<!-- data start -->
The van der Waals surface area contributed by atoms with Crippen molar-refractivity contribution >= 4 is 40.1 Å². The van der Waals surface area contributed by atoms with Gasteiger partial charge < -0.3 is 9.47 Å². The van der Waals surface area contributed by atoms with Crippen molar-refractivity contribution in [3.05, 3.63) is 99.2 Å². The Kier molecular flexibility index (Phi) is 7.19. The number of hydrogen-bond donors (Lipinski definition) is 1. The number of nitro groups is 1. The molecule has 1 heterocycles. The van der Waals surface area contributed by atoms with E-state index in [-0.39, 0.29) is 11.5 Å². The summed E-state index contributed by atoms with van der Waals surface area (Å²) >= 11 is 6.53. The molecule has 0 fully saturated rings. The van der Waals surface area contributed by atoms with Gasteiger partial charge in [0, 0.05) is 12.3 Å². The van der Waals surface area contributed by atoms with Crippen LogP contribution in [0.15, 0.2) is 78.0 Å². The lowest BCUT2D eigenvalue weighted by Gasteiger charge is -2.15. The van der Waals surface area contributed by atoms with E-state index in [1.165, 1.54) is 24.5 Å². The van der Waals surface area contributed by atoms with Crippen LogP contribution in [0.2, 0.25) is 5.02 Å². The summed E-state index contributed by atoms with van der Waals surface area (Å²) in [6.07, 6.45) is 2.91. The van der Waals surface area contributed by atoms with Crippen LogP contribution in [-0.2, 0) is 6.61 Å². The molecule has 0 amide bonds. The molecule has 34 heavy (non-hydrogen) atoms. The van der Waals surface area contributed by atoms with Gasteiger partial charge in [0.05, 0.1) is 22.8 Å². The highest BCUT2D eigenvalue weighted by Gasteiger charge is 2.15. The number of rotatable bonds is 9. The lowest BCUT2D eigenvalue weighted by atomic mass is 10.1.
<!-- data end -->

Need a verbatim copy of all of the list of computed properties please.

The van der Waals surface area contributed by atoms with Crippen molar-refractivity contribution >= 4 is 40.1 Å². The van der Waals surface area contributed by atoms with Gasteiger partial charge < -0.3 is 9.47 Å². The van der Waals surface area contributed by atoms with Crippen molar-refractivity contribution in [3.05, 3.63) is 99.2 Å². The Kier molecular flexibility index (Phi) is 7.19. The number of hydrogen-bond donors (Lipinski definition) is 1. The number of nitro groups is 1. The molecule has 1 heterocycles. The van der Waals surface area contributed by atoms with E-state index in [-0.39, 0.29) is 11.5 Å². The summed E-state index contributed by atoms with van der Waals surface area (Å²) >= 11 is 6.53. The molecule has 0 fully saturated rings. The van der Waals surface area contributed by atoms with Gasteiger partial charge in [0, 0.05) is 12.3 Å². The van der Waals surface area contributed by atoms with Crippen LogP contribution in [0.15, 0.2) is 78.0 Å². The lowest BCUT2D eigenvalue weighted by Gasteiger charge is -2.15. The van der Waals surface area contributed by atoms with E-state index in [1.165, 1.54) is 24.5 Å². The van der Waals surface area contributed by atoms with Crippen LogP contribution in [0.2, 0.25) is 5.02 Å². The summed E-state index contributed by atoms with van der Waals surface area (Å²) in [6.07, 6.45) is 2.91. The van der Waals surface area contributed by atoms with Crippen LogP contribution in [-0.2, 0) is 6.61 Å². The molecule has 0 amide bonds. The molecule has 34 heavy (non-hydrogen) atoms. The van der Waals surface area contributed by atoms with Gasteiger partial charge in [0.05, 0.1) is 22.8 Å². The highest BCUT2D eigenvalue weighted by Gasteiger charge is 2.15. The number of rotatable bonds is 9. The lowest BCUT2D eigenvalue weighted by atomic mass is 10.1.